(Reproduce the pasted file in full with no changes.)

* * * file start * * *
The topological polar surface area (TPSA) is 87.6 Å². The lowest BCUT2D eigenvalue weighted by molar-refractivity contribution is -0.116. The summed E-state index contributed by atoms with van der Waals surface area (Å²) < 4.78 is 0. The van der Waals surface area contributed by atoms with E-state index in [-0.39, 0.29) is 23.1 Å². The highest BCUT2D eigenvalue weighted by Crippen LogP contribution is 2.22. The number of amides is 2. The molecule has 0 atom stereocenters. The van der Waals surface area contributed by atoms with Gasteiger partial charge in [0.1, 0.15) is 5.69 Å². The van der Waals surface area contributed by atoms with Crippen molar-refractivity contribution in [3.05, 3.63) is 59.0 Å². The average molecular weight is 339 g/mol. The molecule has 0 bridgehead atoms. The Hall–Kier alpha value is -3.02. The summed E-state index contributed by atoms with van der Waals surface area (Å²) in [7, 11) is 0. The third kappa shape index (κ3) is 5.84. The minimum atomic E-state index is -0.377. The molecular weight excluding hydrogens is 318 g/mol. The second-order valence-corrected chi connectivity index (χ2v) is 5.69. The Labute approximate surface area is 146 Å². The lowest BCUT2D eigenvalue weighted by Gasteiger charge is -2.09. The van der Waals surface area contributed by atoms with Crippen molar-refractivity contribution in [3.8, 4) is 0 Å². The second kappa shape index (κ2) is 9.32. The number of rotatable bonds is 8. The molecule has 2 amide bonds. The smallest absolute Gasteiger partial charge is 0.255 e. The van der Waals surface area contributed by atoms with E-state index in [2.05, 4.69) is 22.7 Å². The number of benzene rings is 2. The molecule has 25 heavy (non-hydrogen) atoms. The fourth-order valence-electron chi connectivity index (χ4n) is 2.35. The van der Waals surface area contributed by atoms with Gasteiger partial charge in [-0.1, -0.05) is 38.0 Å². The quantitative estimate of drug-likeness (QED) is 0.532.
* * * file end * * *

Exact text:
The topological polar surface area (TPSA) is 87.6 Å². The lowest BCUT2D eigenvalue weighted by molar-refractivity contribution is -0.116. The summed E-state index contributed by atoms with van der Waals surface area (Å²) < 4.78 is 0. The van der Waals surface area contributed by atoms with E-state index in [-0.39, 0.29) is 23.1 Å². The highest BCUT2D eigenvalue weighted by Crippen LogP contribution is 2.22. The number of amides is 2. The molecule has 0 atom stereocenters. The van der Waals surface area contributed by atoms with Gasteiger partial charge in [0.1, 0.15) is 5.69 Å². The van der Waals surface area contributed by atoms with Crippen molar-refractivity contribution in [3.05, 3.63) is 59.0 Å². The average molecular weight is 339 g/mol. The molecule has 0 bridgehead atoms. The Hall–Kier alpha value is -3.02. The summed E-state index contributed by atoms with van der Waals surface area (Å²) in [7, 11) is 0. The third kappa shape index (κ3) is 5.84. The minimum atomic E-state index is -0.377. The molecular weight excluding hydrogens is 318 g/mol. The second-order valence-corrected chi connectivity index (χ2v) is 5.69. The Labute approximate surface area is 146 Å². The lowest BCUT2D eigenvalue weighted by Gasteiger charge is -2.09. The van der Waals surface area contributed by atoms with Crippen molar-refractivity contribution in [3.8, 4) is 0 Å². The second kappa shape index (κ2) is 9.32. The number of rotatable bonds is 8. The molecule has 2 amide bonds. The smallest absolute Gasteiger partial charge is 0.255 e. The van der Waals surface area contributed by atoms with E-state index in [2.05, 4.69) is 22.7 Å². The number of benzene rings is 2. The molecule has 25 heavy (non-hydrogen) atoms. The fourth-order valence-electron chi connectivity index (χ4n) is 2.35. The van der Waals surface area contributed by atoms with Gasteiger partial charge in [-0.1, -0.05) is 38.0 Å². The quantitative estimate of drug-likeness (QED) is 0.532.